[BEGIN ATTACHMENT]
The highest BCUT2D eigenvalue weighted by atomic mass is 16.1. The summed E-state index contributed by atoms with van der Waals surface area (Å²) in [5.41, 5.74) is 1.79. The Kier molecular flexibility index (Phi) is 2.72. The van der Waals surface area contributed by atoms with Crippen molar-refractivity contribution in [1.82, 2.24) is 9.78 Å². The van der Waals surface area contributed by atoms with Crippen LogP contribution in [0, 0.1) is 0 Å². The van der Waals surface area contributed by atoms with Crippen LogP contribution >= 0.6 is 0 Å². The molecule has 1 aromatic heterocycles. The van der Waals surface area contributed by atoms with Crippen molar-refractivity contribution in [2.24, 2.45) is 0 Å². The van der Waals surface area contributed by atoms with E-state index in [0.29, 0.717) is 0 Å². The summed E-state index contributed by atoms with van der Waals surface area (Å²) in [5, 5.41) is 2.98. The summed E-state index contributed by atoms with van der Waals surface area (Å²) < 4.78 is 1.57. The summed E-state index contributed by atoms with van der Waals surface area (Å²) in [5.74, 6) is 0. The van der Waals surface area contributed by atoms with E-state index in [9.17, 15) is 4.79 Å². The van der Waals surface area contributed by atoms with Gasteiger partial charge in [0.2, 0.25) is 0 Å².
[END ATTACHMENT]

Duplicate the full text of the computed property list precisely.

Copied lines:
The highest BCUT2D eigenvalue weighted by atomic mass is 16.1. The summed E-state index contributed by atoms with van der Waals surface area (Å²) in [5.41, 5.74) is 1.79. The Kier molecular flexibility index (Phi) is 2.72. The van der Waals surface area contributed by atoms with Crippen molar-refractivity contribution in [1.82, 2.24) is 9.78 Å². The van der Waals surface area contributed by atoms with Crippen LogP contribution in [0, 0.1) is 0 Å². The van der Waals surface area contributed by atoms with Crippen LogP contribution >= 0.6 is 0 Å². The molecule has 1 aromatic heterocycles. The van der Waals surface area contributed by atoms with Crippen molar-refractivity contribution in [2.24, 2.45) is 0 Å². The van der Waals surface area contributed by atoms with E-state index in [0.29, 0.717) is 0 Å². The summed E-state index contributed by atoms with van der Waals surface area (Å²) in [5, 5.41) is 2.98. The summed E-state index contributed by atoms with van der Waals surface area (Å²) < 4.78 is 1.57. The summed E-state index contributed by atoms with van der Waals surface area (Å²) in [5.74, 6) is 0. The van der Waals surface area contributed by atoms with E-state index in [9.17, 15) is 4.79 Å². The van der Waals surface area contributed by atoms with Gasteiger partial charge in [0.2, 0.25) is 0 Å².